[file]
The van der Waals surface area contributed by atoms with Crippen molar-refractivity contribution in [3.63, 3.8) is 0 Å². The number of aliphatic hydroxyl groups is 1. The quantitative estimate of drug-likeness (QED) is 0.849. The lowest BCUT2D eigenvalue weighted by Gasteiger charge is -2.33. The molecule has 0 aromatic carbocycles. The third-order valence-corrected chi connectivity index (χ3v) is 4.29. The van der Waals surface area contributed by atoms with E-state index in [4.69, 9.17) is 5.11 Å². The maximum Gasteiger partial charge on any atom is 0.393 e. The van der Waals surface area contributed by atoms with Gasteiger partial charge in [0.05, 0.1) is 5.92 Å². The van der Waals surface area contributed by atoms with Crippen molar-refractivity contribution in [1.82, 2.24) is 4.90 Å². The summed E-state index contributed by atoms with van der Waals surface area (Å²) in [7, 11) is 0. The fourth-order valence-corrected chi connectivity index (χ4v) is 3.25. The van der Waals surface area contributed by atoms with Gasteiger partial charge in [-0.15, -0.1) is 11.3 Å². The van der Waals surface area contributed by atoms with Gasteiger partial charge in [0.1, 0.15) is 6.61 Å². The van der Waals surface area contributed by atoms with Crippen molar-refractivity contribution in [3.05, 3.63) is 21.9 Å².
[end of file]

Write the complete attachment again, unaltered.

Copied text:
The van der Waals surface area contributed by atoms with Crippen molar-refractivity contribution in [3.63, 3.8) is 0 Å². The number of aliphatic hydroxyl groups is 1. The quantitative estimate of drug-likeness (QED) is 0.849. The lowest BCUT2D eigenvalue weighted by Gasteiger charge is -2.33. The molecule has 0 aromatic carbocycles. The third-order valence-corrected chi connectivity index (χ3v) is 4.29. The van der Waals surface area contributed by atoms with E-state index in [4.69, 9.17) is 5.11 Å². The maximum Gasteiger partial charge on any atom is 0.393 e. The van der Waals surface area contributed by atoms with Gasteiger partial charge in [0.05, 0.1) is 5.92 Å². The van der Waals surface area contributed by atoms with Crippen molar-refractivity contribution in [1.82, 2.24) is 4.90 Å². The summed E-state index contributed by atoms with van der Waals surface area (Å²) in [7, 11) is 0. The fourth-order valence-corrected chi connectivity index (χ4v) is 3.25. The van der Waals surface area contributed by atoms with Gasteiger partial charge in [-0.15, -0.1) is 11.3 Å². The van der Waals surface area contributed by atoms with Gasteiger partial charge in [0.1, 0.15) is 6.61 Å². The van der Waals surface area contributed by atoms with Crippen molar-refractivity contribution in [3.05, 3.63) is 21.9 Å².